Here are some of the basic parts of a typical publishing contract. Try not to fall asleep.
The territory is a list of countries where a publisher can distribute.
There are three basic types of deals for US publishers:
- US or North America: This gives the publisher exclusive English language control over either just the US or the United States and Canada. (Note that North America does not include Mexico. Sorry, Mexico!! Love you though. Kisses to Belize as well.)
- World English: Just like it sounds. World rights in the English language. This is probably the simplest thing I will explain today.
- World All Languages — Just like World English, only with all of the world’s lovely and colorful languages thrown in. The publisher can sing with the voices of the mountain. And paint with all the colors of the wind.
(Yes. Yes, I did just reference Pocahontas. You saw clearly.)
Let’s go back to the North America type of deal. What’s complicated here is that there is “exclusive” territory and “nonexclusive” territory. Stick with me.
- Exclusive means only the US publisher can distribute in the exclusive territory. That’s home turf.
- Nonexclusive (also known as the “open market”) means both the US and any other publisher (UK or foreign) can also distribute. Think of the open market as unclaimed turf where anyone can roam freely.
So typically in North American contracts the deal is for exclusive North American rights and nonexclusive Open Market rights.
Let’s move on.
Grant of Rights
These are the specific rights that are granted in the agreement. Sometimes this can mean everything under the sun, such as:
- Book publishing rights
- Film rights
- Audio rights
- TV rights
- Electronic rights
- Theme park rights (seriously)
Or it could be one specific thing, such as trade paperback reprint rights only.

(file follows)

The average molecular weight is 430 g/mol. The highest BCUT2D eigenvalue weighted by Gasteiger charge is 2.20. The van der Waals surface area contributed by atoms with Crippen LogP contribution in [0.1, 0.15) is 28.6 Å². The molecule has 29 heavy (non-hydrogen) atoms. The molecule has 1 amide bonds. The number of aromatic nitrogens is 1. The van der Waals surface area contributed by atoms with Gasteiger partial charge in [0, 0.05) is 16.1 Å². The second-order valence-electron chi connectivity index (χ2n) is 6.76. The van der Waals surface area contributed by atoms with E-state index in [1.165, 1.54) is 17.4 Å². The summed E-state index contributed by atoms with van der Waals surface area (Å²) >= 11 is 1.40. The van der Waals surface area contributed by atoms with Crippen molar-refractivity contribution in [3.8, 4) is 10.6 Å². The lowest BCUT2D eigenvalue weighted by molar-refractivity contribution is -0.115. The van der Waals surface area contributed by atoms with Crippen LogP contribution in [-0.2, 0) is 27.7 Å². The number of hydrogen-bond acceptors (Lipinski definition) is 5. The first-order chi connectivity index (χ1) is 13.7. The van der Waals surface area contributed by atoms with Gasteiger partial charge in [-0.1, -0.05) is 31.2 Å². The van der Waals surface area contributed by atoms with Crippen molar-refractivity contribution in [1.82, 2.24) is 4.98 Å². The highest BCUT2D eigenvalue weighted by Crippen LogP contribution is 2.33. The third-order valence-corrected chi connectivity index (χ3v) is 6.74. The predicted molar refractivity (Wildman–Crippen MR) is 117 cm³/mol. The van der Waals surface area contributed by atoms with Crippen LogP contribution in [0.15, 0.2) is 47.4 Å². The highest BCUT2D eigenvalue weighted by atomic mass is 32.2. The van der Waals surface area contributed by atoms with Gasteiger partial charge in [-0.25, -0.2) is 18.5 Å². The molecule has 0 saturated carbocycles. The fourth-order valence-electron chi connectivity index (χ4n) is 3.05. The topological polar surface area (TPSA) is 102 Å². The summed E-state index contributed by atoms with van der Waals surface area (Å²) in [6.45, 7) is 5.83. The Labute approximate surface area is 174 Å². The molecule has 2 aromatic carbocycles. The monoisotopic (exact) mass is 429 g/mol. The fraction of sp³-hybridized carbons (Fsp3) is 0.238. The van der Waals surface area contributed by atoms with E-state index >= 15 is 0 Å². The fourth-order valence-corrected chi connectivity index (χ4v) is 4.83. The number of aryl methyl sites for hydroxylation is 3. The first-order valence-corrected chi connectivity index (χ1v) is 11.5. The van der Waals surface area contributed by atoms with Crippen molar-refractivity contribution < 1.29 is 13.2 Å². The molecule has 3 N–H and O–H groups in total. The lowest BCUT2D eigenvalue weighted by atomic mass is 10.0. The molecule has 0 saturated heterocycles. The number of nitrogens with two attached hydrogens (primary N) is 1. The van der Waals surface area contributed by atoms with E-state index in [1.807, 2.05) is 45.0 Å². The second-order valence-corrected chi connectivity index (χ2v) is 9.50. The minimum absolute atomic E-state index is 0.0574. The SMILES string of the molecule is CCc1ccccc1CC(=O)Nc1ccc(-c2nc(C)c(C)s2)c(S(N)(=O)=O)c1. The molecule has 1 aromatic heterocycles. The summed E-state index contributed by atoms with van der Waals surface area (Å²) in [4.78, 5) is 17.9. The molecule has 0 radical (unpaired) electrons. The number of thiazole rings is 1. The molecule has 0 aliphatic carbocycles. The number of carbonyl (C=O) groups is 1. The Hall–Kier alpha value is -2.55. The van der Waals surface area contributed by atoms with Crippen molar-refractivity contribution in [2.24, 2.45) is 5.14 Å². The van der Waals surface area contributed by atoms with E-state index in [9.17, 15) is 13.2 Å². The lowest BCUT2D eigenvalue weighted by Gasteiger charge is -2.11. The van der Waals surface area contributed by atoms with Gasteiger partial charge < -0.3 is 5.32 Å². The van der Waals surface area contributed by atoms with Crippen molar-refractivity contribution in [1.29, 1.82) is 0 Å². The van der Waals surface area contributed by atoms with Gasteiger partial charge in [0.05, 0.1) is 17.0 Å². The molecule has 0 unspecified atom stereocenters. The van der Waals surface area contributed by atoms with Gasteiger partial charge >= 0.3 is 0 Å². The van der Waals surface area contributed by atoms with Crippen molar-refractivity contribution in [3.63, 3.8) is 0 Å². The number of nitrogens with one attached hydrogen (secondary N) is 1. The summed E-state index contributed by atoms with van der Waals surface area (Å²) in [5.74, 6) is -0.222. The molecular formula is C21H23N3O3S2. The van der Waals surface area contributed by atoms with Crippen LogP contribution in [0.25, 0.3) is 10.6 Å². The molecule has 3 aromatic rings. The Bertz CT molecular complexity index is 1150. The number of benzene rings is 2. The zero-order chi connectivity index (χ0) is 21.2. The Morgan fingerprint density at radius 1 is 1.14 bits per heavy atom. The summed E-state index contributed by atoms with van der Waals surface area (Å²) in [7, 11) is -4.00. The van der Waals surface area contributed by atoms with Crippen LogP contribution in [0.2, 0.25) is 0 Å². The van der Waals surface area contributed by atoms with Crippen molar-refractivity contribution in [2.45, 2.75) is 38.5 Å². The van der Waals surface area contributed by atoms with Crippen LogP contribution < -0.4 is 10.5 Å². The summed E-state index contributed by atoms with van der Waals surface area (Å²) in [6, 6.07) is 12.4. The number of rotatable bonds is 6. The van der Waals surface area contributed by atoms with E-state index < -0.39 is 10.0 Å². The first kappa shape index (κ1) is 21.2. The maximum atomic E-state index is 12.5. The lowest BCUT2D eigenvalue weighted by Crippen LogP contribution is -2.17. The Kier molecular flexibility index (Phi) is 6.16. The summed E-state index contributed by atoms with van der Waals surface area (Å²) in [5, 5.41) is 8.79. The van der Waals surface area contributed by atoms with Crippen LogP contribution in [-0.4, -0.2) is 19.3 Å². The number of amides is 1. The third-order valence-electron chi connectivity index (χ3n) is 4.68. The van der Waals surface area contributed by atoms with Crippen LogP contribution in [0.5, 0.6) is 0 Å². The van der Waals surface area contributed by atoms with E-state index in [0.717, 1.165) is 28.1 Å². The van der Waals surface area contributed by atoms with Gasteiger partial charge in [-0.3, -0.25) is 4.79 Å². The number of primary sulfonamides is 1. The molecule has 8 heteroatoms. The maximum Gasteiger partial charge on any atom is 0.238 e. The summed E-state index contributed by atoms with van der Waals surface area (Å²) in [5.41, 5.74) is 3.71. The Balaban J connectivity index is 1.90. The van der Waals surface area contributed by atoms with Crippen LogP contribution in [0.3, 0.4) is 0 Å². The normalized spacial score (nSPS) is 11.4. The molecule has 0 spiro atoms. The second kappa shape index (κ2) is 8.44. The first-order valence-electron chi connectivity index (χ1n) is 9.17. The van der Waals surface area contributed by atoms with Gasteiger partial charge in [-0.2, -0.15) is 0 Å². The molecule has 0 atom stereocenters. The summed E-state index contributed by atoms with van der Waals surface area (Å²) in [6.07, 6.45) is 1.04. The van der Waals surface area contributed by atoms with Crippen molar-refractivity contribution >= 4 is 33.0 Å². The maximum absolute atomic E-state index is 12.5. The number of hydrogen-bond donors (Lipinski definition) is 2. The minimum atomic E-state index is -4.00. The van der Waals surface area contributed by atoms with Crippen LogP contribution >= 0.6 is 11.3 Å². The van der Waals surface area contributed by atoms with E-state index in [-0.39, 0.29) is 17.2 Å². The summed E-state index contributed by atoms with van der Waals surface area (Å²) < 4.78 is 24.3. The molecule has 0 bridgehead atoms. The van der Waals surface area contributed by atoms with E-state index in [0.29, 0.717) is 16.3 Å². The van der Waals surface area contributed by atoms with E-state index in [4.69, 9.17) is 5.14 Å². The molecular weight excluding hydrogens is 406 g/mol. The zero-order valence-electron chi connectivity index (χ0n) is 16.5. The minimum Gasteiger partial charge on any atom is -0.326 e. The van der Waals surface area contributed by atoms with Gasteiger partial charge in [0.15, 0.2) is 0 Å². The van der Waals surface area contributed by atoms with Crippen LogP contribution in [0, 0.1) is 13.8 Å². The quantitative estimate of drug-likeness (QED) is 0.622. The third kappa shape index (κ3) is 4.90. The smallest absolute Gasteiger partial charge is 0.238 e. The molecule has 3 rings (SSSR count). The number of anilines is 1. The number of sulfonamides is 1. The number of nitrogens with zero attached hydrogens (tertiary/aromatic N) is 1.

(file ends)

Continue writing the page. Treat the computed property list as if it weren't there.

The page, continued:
If the publisher exercises these rights themselves there is typically a royalty they will pay the author, if the publisher sells these rights to a third party it’s subject to the subrights split.
More on those concepts in a jiffy.
This is the fun part. The advance is the money that a publisher pays the author up front to publish the book. Take it to the bank, it’s yours to keep, even if your book only sells two copies. Huzzah!
A lot of people who are new to publishing find advances kind of confusing. Do you have to give it back if your book doesn’t sell? Nope. BUT. You don’t get paid royatlies until your advance “earns out.”
Think of an advance as a loan you don’t have to pay back. Each copy you sell earns royalties (discussed below) that goes first toward paying off your advance. Then, if your book eventually earns more money than your initial advance you start getting royalties. So if you were paid $10,000, your book has to earn $10,000 in royalties before you start to see extra money.
Advances can range from a hundred dollars to BILLIONS (ok, not billions. Unless you’re Dan Brown. ok, not even Dan Brown.)
Each copy you sell earns a royalty, specified as either a percentage of the cover price or something like a percentage of the amount a publisher receives for the sale. There are lots of different types of royalties depending on what type of copy is sold (hardcover, paperback, mass market, special sales, discount sales, omnibus, anthology… it goes on and on).
As mentioned previously, in addition to printing and selling your book, publishers typically get assorted other rights that they may or may not sell to another publisher somewhere down the line. It’s sort of like subcontracting. If a publisher doesn’t want to do something themselves they can sell the rights to someone else.
So, let’s say a publisher publishes your book in hardcover. They can either bring out a paperback edition OR they can sell paperback rights to another publisher, in which case publisher #2 does all the work to bring out the paperback edition, and you and publisher #1 split the proceeds.
Warranty and indemnity
This sounds like a spy novel, but actually this is the part where you promise the publisher that your book isn’t plagiarized, that you control all the rights, that any recipes are not injurious to the user, etc. etc. Basically you promise on your life that everything in your book is kosher and you accept responsibility for it.
There are often many many many other sections in a publishing contract, but these are the biggies.
Have questions? Let me know in the comments!
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Art: Signing the marriage contract by George Sheridan Knowles
Note: I am not a publishing attorney so please don’t construe this post as legal advice.